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Frederick H. Dyer, Compendium of the War of the Rebellion: Regimental Histories 214 214 Browse Search
The Atlanta (Georgia) Campaign: May 1 - September 8, 1864., Part I: General Report. (ed. Maj. George B. Davis, Mr. Leslie J. Perry, Mr. Joseph W. Kirkley) 44 44 Browse Search
Waitt, Ernest Linden, History of the Nineteenth regiment, Massachusetts volunteer infantry , 1861-1865 28 28 Browse Search
William Schouler, A history of Massachusetts in the Civil War: Volume 2 21 21 Browse Search
Elias Nason, McClellan's Own Story: the war for the union, the soldiers who fought it, the civilians who directed it, and his relations to them. 17 17 Browse Search
Horace Greeley, The American Conflict: A History of the Great Rebellion in the United States of America, 1860-65: its Causes, Incidents, and Results: Intended to exhibit especially its moral and political phases with the drift and progress of American opinion respecting human slavery from 1776 to the close of the War for the Union. Volume II. 10 10 Browse Search
The Daily Dispatch: August 28, 1861., [Electronic resource] 9 9 Browse Search
Rebellion Record: a Diary of American Events: Documents and Narratives, Volume 9. (ed. Frank Moore) 9 9 Browse Search
Harper's Encyclopedia of United States History (ed. Benson Lossing) 9 9 Browse Search
Rebellion Record: a Diary of American Events, Diary from December 17, 1860 - April 30, 1864 (ed. Frank Moore) 9 9 Browse Search
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Southern Historical Society Papers, Volume 1. (ed. Reverend J. William Jones), chapter 6.36 (search)
dvance was not opposed. We marched through Shepherdstown after dark, making the air ring with joyous shouts. Many ladies welcomed us with waiving handkerchiefs and kind words as we passed through the streets. Lieutenant J. P. Arrington, A. D. C. to Major-General Rodes, was severely wounded in the knee, and Colonel------, of Louisiana, commanding Hays' brigade, was killed in a skirmish to day. August 26th Slept until three o'clock P. M., then marched to near Leetown and halted. August 27th Went into camp two miles from our old stamping ground, Bunker Hill. August 28th (Sunday) I heard two excellent sermons from our regimental chaplain, Reverend Henry D. Moore. We have been on the wing so much recently, the Parson has had little opportunity to preach to us. August 29th A convention of Yankee politicians is to be held at Chicago to-day. I reckon they will spout a good deal about the gal-lorious Union, the best government the world ever saw, the stars and stri
Eliza Frances Andrews, The war-time journal of a Georgia girl, 1864-1865, chapter 8 (search)
me idea of the poverty and distress to which our people were reduced as a result of the war may be gathered from the fact that the aggregate wealth of Georgia, estimated at the last census before the war, was in round numbers ,000,000, and at the next census after the war this valuation had fallen to ,000,000. At present (1907), after forty-five years of struggle and effort, the estimated wealth of the Empire State of the South still falls short by some ,000,000 of what it was in 1860. Aug. 27, Sunday The bolt has fallen. Mr. Adams, the Methodist minister, launched the thunders of the church against dancing, in his morning discourse. Mr. Montgomery wanted to turn his guns on us, too, but his elders spiked them. I could not help being amused when Mr. Adams placed dancing in the same category with bribery, gambling, drunkenness, and murder. He fell hard upon wicked Achan, who caused Israel to sin, and I saw some of the good brethren on the amen benches turn their eyes upon m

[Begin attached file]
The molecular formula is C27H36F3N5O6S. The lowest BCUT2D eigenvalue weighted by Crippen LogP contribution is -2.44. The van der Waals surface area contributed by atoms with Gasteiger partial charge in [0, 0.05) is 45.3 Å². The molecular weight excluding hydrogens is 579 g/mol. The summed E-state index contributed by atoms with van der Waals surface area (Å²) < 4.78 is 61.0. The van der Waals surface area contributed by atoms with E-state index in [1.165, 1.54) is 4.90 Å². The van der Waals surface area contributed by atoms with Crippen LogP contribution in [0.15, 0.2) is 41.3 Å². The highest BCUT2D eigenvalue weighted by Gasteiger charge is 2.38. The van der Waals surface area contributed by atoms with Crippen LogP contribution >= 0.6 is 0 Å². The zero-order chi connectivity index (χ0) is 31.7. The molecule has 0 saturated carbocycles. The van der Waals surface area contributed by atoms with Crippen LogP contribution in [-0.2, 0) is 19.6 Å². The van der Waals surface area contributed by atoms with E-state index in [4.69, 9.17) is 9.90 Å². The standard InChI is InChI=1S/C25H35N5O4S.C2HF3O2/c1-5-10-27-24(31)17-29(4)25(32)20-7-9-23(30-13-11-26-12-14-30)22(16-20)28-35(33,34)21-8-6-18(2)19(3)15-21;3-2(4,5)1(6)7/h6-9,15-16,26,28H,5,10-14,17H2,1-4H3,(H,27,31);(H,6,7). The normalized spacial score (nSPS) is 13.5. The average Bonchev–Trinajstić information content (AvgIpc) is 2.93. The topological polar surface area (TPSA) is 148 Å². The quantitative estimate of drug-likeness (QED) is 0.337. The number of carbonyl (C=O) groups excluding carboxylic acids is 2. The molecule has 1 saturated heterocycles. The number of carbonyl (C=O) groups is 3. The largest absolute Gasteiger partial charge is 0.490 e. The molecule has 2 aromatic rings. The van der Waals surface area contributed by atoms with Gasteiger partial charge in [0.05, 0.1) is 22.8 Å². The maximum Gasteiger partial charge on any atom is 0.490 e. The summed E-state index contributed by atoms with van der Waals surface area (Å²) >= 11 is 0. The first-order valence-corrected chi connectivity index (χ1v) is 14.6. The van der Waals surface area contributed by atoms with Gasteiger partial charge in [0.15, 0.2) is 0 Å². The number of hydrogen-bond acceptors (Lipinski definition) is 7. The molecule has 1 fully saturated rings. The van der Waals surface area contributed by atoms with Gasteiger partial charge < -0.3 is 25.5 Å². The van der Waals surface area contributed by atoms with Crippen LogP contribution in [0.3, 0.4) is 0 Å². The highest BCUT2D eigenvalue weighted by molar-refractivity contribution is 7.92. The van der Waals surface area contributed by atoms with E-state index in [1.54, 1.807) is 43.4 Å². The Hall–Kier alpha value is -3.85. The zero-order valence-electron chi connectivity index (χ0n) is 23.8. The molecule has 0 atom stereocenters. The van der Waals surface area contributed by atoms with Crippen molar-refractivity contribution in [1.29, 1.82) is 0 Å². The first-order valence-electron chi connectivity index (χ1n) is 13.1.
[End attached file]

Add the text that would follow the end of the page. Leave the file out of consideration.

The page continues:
ft to the Richmond authorities. The whole of Longstreet's corps had now been removed from Richmond to Culpepper, and occupied the line of the Rappahannock opposite the Federal army. Jackson's troops had been quietly withdrawn from the front, and his corps had been in motion during the whole of the afternoon, marching nobody but General Lee and his Lieutenant knew where. I also went back to General Stuart with marching orders for himself and the greater part of his cavalry. 26th and 27th August. The line of our march lay directly in the tracks of Jackson's troops, who, by the extraordinary rapidity of their movements, had gained the title of the Foot-cavalry of the army, and who had now been taken by their great leader upon an expedition in flank of the enemy, which was brilliantly successful, and insured the failure of Pope's whole campaign. Our column consisted of nearly 6000 horse and our flying artillery. Starting at daybreak, we forded the Rappahannock near Hinzen's M
Robert Lewis Dabney, Life and Commands of Lieutenand- General Thomas J. Jackson, Chapter 7: Manassas. (search)
thwest, I would like to go there and give my feeble aid, as an humble instrument in the hand of Providence, in retrieving the down-trodden loyalty of that part of my native State. But I desire to be wherever those over me may decide, and I am content to be here (Manassas). The success of my cause is the earthly object near my heart, and, if I know myself, all that I am and have is at the service of my country. To his friend, Colonel Bennet, first auditor of the Commonwealth, he wrote, August 27th:-- My hopes for our section of the State have greatly brightened since General Lee has gone there. Something brilliant may be expected in that region. Should you ever have occasion to ask for a brigade from this army for the Northwest, I hope that mine will be the one selected. This of course is confidential, as it is my duty to serve wherever I may be placed, and I desire to be always where most needed. But it is natural for one's affections to turn to the home of his boyhood and
Robert Lewis Dabney, Life and Commands of Lieutenand- General Thomas J. Jackson, Chapter 16: second Manassa's. (search)